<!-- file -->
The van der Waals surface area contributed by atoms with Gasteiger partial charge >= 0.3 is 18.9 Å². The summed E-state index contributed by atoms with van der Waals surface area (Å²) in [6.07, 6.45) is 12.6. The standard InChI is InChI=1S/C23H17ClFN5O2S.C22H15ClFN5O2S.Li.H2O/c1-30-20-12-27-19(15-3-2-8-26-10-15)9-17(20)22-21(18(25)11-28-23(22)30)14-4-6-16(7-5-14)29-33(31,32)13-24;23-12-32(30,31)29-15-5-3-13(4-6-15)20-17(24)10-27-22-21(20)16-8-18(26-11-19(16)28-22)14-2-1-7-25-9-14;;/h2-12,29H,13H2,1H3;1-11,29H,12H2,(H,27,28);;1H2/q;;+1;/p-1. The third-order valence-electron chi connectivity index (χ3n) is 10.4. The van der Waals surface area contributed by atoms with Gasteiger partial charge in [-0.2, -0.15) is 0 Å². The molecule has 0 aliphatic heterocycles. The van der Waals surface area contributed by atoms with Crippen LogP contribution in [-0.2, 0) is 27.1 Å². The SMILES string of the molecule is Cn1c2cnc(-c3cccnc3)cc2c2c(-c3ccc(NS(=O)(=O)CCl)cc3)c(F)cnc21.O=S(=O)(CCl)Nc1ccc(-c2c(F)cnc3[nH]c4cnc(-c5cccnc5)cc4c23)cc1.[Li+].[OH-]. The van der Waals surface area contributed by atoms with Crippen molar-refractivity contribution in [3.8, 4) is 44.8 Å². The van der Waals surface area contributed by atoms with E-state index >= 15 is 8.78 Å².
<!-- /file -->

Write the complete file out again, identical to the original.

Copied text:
The van der Waals surface area contributed by atoms with Gasteiger partial charge >= 0.3 is 18.9 Å². The summed E-state index contributed by atoms with van der Waals surface area (Å²) in [6.07, 6.45) is 12.6. The standard InChI is InChI=1S/C23H17ClFN5O2S.C22H15ClFN5O2S.Li.H2O/c1-30-20-12-27-19(15-3-2-8-26-10-15)9-17(20)22-21(18(25)11-28-23(22)30)14-4-6-16(7-5-14)29-33(31,32)13-24;23-12-32(30,31)29-15-5-3-13(4-6-15)20-17(24)10-27-22-21(20)16-8-18(26-11-19(16)28-22)14-2-1-7-25-9-14;;/h2-12,29H,13H2,1H3;1-11,29H,12H2,(H,27,28);;1H2/q;;+1;/p-1. The third-order valence-electron chi connectivity index (χ3n) is 10.4. The van der Waals surface area contributed by atoms with Gasteiger partial charge in [-0.2, -0.15) is 0 Å². The molecule has 0 aliphatic heterocycles. The van der Waals surface area contributed by atoms with Crippen LogP contribution in [-0.2, 0) is 27.1 Å². The SMILES string of the molecule is Cn1c2cnc(-c3cccnc3)cc2c2c(-c3ccc(NS(=O)(=O)CCl)cc3)c(F)cnc21.O=S(=O)(CCl)Nc1ccc(-c2c(F)cnc3[nH]c4cnc(-c5cccnc5)cc4c23)cc1.[Li+].[OH-]. The van der Waals surface area contributed by atoms with Crippen molar-refractivity contribution in [3.8, 4) is 44.8 Å². The van der Waals surface area contributed by atoms with E-state index >= 15 is 8.78 Å².